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Differences between DTS and DTS-HD

The abbreviations DTS and DTS-HD may seem unfamiliar to many of our readers. However, they are not something that we haven’t ever used in our lives. You may have no idea what DTS or DTS-HD is but you may very well have used it or are still using it.

To start with, DTS, which is owned by DTS, Inc. is a series of multi-channel audio technologies. The abbreviation DTS is short for Digital Theatre Systems and that is what the company was previously known as. This American company specializes in digital surround sound formats which have a number of various applications such as consumer grade uses, commercial and theatrical uses. It later became DTS Digital Cinema and went through various name changes as well as changes in ownership but has continued to develop and license DTS products specifically in the home consumer market. Now known as the Datasat Digital Entertainment, the company also announced a range of high-end audio processing products. DTS-HD Master Audio, which was also created by Digital Theatre System is used for surround sound movie soundtracks particularly on Blu-ray Discs. It is a combined lossless or lossy codec in which audio is coded.

To be more precise, DTS is usually found on a DVD Disc whereas DTS HD is found on a Blu-ray Disc. The latter is for sure superior to the former in terms of quality. The HD attached with DTS, as most of you might know, is short for High Definition and therefore a better quality is expected anyways. However it must be noted that the difference is not too much; it is more like an improved and better version of DTS but that by no means implies that DTS is outdated or of low quality. It is almost as good as DTS-HD.

Let us get into the depth of this for those people who know their technology well. A typical DTS-Core has a bitrate which is around 1.5 mbps. This is almost half of what a DTSHD-MA gives you, which includes bitrates up to 3.5 Mbps. Since the two formats have a difference in quality, they are bound to be of different sizes when extracted. Common sense suggests that when extracted DTS would be smaller than a DTS HD which is also true. However, the difference in size is not as much as you may have expected. If you extract an audio stream for each of the two formats you will be able to understand what we are saying here. Take a 24-bit 48 kHz DTSHD-MA track and extract it and you will get an extracted file after demuxing that will be somewhere around 2.4-2.6 GB. And if you do the same for a DTS Core track, the extracted file will be somewhere around 2.3 GB in size. In short, the difference is only about 200 to 300 MB. This is what occurs in most of the cases but it may not always be true. Sometimes, the two may very well be of the same size.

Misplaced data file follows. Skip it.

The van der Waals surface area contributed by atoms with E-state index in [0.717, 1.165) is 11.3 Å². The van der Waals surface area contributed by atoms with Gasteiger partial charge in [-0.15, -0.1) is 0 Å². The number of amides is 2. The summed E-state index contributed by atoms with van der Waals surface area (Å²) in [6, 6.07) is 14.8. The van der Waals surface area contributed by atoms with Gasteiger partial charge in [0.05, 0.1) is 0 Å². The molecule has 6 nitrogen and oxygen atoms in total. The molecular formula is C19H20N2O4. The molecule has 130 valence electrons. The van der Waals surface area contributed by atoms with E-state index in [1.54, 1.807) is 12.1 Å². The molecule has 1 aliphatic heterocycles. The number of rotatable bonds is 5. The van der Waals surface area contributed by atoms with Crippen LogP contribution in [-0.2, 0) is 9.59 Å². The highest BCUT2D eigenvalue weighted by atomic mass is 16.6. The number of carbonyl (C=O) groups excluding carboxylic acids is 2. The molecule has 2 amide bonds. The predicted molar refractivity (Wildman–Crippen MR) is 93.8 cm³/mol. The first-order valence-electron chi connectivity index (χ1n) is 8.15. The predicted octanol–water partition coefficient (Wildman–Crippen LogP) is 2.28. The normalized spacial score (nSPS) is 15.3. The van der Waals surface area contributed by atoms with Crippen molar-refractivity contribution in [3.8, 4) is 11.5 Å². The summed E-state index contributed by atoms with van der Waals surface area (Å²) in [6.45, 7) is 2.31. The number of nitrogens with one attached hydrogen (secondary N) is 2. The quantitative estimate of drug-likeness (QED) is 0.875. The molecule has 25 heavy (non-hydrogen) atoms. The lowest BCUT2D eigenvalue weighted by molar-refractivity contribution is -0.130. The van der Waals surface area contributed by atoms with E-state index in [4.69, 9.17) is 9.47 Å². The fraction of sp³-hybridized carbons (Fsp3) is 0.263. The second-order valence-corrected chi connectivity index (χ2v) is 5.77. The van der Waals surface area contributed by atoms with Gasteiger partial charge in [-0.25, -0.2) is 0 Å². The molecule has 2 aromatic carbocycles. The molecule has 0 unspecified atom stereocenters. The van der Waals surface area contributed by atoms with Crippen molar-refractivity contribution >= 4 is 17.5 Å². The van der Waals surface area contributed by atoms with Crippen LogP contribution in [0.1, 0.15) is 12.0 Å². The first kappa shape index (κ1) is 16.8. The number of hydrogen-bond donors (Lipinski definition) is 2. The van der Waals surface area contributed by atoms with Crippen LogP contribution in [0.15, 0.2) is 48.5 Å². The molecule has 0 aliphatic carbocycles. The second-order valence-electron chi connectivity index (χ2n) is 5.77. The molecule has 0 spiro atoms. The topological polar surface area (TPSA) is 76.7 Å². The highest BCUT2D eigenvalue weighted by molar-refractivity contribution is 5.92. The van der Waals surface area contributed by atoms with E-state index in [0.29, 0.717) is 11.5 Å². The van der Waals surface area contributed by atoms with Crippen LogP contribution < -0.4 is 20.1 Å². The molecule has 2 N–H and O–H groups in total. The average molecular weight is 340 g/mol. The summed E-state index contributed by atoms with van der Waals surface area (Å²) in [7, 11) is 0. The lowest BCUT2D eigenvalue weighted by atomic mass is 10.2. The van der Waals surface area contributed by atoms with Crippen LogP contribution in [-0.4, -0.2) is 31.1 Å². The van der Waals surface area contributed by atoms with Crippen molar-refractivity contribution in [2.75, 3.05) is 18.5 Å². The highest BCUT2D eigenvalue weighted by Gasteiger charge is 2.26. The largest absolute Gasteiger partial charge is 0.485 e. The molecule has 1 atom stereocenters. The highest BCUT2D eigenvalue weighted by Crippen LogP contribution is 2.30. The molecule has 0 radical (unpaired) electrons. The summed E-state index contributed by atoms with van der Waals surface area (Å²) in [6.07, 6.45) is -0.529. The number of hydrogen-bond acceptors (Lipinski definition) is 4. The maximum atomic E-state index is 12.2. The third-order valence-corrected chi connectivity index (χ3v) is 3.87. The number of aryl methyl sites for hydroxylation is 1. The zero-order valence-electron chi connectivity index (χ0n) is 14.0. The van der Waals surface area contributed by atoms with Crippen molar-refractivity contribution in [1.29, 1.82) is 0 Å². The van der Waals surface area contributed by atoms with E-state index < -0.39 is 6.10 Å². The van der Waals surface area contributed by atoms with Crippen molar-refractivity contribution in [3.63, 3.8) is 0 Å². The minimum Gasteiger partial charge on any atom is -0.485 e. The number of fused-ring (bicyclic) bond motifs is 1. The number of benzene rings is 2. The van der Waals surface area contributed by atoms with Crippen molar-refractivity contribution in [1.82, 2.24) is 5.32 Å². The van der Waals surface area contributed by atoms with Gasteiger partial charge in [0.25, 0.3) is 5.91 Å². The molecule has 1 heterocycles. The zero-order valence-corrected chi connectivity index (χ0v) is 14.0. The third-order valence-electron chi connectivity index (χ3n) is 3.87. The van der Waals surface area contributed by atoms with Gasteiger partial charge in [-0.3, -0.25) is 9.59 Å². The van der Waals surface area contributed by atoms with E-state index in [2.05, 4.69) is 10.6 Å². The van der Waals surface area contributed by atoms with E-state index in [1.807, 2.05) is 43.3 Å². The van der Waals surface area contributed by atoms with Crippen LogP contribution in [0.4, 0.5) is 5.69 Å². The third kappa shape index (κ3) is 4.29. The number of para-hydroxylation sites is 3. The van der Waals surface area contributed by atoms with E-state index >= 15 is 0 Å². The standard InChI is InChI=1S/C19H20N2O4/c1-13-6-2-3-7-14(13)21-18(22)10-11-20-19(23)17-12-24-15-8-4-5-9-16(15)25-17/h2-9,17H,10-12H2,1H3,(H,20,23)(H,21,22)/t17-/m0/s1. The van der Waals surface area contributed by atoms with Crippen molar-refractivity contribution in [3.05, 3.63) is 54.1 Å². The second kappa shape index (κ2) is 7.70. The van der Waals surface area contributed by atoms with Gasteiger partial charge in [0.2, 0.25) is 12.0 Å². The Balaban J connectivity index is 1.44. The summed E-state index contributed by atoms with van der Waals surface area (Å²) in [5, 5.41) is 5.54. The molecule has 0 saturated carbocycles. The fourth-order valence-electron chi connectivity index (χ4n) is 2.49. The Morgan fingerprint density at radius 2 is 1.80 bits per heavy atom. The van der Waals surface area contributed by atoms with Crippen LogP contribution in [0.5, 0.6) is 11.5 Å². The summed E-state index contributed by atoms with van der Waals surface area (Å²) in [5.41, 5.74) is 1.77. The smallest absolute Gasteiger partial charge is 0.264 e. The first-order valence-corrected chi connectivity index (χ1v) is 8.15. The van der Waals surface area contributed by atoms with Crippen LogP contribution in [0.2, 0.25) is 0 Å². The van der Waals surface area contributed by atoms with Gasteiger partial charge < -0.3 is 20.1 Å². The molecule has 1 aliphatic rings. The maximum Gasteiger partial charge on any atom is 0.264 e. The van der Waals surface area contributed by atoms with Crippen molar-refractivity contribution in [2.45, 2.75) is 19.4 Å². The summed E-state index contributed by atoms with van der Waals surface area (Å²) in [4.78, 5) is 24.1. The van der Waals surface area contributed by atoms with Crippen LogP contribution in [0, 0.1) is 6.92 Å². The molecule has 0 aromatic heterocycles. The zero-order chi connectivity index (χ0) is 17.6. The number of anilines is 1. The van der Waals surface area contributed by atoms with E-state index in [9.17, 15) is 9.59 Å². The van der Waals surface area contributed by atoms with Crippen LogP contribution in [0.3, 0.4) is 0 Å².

When decoding is needed to be done, a sonic decoder can be used in order to decode the DTS-HD fully. On the other hand, a DTS Core track can be decoded by using the libav decoder. The resulting wav files will be more or less the same in size with the DTS HD one being slightly larger but usually that difference is not sufficient. In DTS core, less information is decoded which may account for the slightly smaller size.

Summary of differences expressed in points

1. DTS- owned by DTS, Inc. is a series of multi-channel audio technologies, the abbreviation DTS is short for Digital Theatre Systems, previous name of the company; DTS-HD Master Audio-also created by Digital Theatre, it is a combined lossless or lossy codec in which audio is coded

2. DTS is usually found on a DVD Disc whereas DTS HD is found on a Blu-ray Disc

3. DTS HD is superior to DTS in terms of quality, difference is not too much though

4. For decoding- a sonic decoder can be used in order to decode the DTS-HD fully; a DTS Core track can be decoded by using the libav decoder

5. DTS core-lesser information is decoded which may account for the slightly smaller size compared to DTS HD


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